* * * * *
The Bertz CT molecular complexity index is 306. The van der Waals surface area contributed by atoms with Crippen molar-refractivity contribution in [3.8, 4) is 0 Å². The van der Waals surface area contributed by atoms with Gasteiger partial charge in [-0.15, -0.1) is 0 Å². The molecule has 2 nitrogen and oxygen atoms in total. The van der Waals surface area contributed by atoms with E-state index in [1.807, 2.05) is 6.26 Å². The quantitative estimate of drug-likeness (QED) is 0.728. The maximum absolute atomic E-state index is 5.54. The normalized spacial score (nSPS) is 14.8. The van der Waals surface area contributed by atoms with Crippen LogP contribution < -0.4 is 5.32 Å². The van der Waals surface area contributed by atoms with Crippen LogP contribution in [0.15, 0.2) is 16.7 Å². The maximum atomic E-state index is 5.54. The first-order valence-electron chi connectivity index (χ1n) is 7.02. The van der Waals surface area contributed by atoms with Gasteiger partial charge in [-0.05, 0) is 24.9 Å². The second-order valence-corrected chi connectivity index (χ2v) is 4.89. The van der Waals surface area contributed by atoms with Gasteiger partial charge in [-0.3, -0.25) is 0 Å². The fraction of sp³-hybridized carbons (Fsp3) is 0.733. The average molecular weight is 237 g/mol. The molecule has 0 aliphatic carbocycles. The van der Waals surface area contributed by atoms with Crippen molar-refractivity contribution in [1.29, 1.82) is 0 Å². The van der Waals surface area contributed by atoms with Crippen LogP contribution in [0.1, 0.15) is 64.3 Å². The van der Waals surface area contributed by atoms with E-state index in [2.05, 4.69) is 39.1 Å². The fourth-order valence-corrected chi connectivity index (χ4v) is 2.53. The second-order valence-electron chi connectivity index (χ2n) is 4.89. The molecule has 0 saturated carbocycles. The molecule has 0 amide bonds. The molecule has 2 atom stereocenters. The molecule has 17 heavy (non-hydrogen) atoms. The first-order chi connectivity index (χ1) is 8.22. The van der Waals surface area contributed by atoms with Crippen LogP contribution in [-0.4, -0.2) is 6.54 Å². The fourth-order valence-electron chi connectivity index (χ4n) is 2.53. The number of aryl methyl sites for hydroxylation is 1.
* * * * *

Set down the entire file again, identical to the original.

The Bertz CT molecular complexity index is 306. The van der Waals surface area contributed by atoms with Crippen molar-refractivity contribution in [3.8, 4) is 0 Å². The van der Waals surface area contributed by atoms with Gasteiger partial charge in [-0.15, -0.1) is 0 Å². The molecule has 2 nitrogen and oxygen atoms in total. The van der Waals surface area contributed by atoms with E-state index in [1.807, 2.05) is 6.26 Å². The quantitative estimate of drug-likeness (QED) is 0.728. The maximum absolute atomic E-state index is 5.54. The normalized spacial score (nSPS) is 14.8. The van der Waals surface area contributed by atoms with Crippen LogP contribution < -0.4 is 5.32 Å². The van der Waals surface area contributed by atoms with Crippen LogP contribution in [0.15, 0.2) is 16.7 Å². The maximum atomic E-state index is 5.54. The first-order valence-electron chi connectivity index (χ1n) is 7.02. The van der Waals surface area contributed by atoms with Gasteiger partial charge in [-0.05, 0) is 24.9 Å². The second-order valence-corrected chi connectivity index (χ2v) is 4.89. The van der Waals surface area contributed by atoms with Gasteiger partial charge in [-0.3, -0.25) is 0 Å². The fraction of sp³-hybridized carbons (Fsp3) is 0.733. The average molecular weight is 237 g/mol. The molecule has 0 aliphatic carbocycles. The van der Waals surface area contributed by atoms with Crippen molar-refractivity contribution in [1.29, 1.82) is 0 Å². The van der Waals surface area contributed by atoms with Crippen LogP contribution in [0.1, 0.15) is 64.3 Å². The van der Waals surface area contributed by atoms with E-state index in [2.05, 4.69) is 39.1 Å². The fourth-order valence-corrected chi connectivity index (χ4v) is 2.53. The second-order valence-electron chi connectivity index (χ2n) is 4.89. The molecule has 0 saturated carbocycles. The molecule has 0 amide bonds. The molecule has 2 atom stereocenters. The molecule has 17 heavy (non-hydrogen) atoms. The first-order chi connectivity index (χ1) is 8.22. The van der Waals surface area contributed by atoms with Crippen LogP contribution in [-0.4, -0.2) is 6.54 Å². The fourth-order valence-electron chi connectivity index (χ4n) is 2.53. The number of aryl methyl sites for hydroxylation is 1.